Green Library exhibition highlights 125 years of student life at Stanford
By curating university archives and digital materials, Stanford librarians reveal the diverse history of the student experience on campus.
Stanford’s first major student demonstration occurred during the so-called “Liquor Rebellion.” In 1908, 300 students marched to rebel against a new alcohol ban on campus.
A suspension letter, addressed to a student who partook in the Liquor Rebellion, is one of thousands of archival treasures on display at a new exhibition at Green Library celebrating Stanford’s 125th anniversary. Drawing on a trove of photos, fliers and student publications from the past, Stanford Stories from the Archives: 1891-2016 showcases the unique history of student life on the Farm.
The main exhibition, in the second-floor Bing Wing galleries, has two parts. The first is thematic, devoted to student traditions, activism, housing, overseas study and fieldwork; the second is chronological, capturing student experiences by decade, starting with the Pioneer Class of 1895.
But the exhibition goes beyond chronicling the everyday life of students. “It also shows how the curriculum has changed through the actions and the demands of students and their growing consciousness about equality/inequality, gender, race and ethnic background,” said Becky Fischbach, the designer and coordinator for Stanford Stories.
“It’s often the role of young people to challenge the status quo, and that certainly has been true of Stanford students going way back,” she said.
Student activism, then and now
“One of the main things that permeates the exhibit is student activism,” said University Archivist Daniel Hartwig.
A photograph from 1958, early in the arms race between the United States and the Soviet Union, portrays a group of around 1,000 students holding anti-nuclear-testing signs in front of the library.
The largest protests in Stanford history erupted during the Vietnam War. One of the exhibited items is a 1968 letter written by Michael Novak, a Catholic theologian and outspoken Vietnam War critic and professor in religious studies from 1965 to 1968. Novak’s letter supported students who occupied the Old Union to protest CIA recruitment on campus.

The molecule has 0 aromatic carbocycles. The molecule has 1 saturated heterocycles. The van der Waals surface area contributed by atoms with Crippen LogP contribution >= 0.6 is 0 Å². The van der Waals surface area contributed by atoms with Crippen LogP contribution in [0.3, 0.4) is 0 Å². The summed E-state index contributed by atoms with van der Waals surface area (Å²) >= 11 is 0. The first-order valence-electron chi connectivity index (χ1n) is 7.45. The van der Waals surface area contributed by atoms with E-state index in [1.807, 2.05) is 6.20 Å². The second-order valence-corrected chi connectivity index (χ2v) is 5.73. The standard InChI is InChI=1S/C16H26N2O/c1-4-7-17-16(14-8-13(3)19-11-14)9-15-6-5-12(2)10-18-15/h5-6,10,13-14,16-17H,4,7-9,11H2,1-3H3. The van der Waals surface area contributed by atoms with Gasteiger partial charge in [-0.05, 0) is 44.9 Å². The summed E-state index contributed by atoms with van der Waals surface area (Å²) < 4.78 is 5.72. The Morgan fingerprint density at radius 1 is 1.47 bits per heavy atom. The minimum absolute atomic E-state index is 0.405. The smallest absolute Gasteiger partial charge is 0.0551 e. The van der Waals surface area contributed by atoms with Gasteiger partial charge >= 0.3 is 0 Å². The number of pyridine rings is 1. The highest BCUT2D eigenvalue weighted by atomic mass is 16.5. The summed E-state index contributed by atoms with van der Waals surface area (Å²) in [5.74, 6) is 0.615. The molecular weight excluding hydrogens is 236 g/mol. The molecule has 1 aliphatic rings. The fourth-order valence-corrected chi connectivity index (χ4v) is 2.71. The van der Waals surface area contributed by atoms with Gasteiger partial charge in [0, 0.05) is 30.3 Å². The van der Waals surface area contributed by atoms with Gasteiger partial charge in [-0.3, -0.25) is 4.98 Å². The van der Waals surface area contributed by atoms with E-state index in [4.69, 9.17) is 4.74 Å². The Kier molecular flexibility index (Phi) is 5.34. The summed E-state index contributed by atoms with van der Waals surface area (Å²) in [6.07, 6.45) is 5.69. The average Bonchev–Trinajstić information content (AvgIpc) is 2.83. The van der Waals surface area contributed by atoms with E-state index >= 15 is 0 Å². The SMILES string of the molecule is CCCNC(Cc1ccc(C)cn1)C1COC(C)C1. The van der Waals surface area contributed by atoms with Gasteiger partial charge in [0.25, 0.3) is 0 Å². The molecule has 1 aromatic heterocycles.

Fischbach found Novak’s letter particularly moving. “It says that we need to listen to these students; they are the voice of the conscience of this generation. And as educators we should support them,” she said.
Exhibition materials from more recent decades feature students advocating for the rights of women, Native Americans, the LGBTQ community and victims of sexual assault.
Stanford students have also agitated for racial equality and against racism. For instance, Stanford Stories features a photograph of Dr. Martin Luther King’s first campus visit in 1964, when he spoke at Memorial Auditorium.
Answering Dr. King’s call for action, several students traveled to the South to march on the front lines of the civil rights movement. Stanford’s student-organized radio station, KZSU, initiated Project South, whose members attended and recorded speeches by civil rights advocates. “Dr. King’s message resonated, and continues to resonate, on campus,” Hartwig said.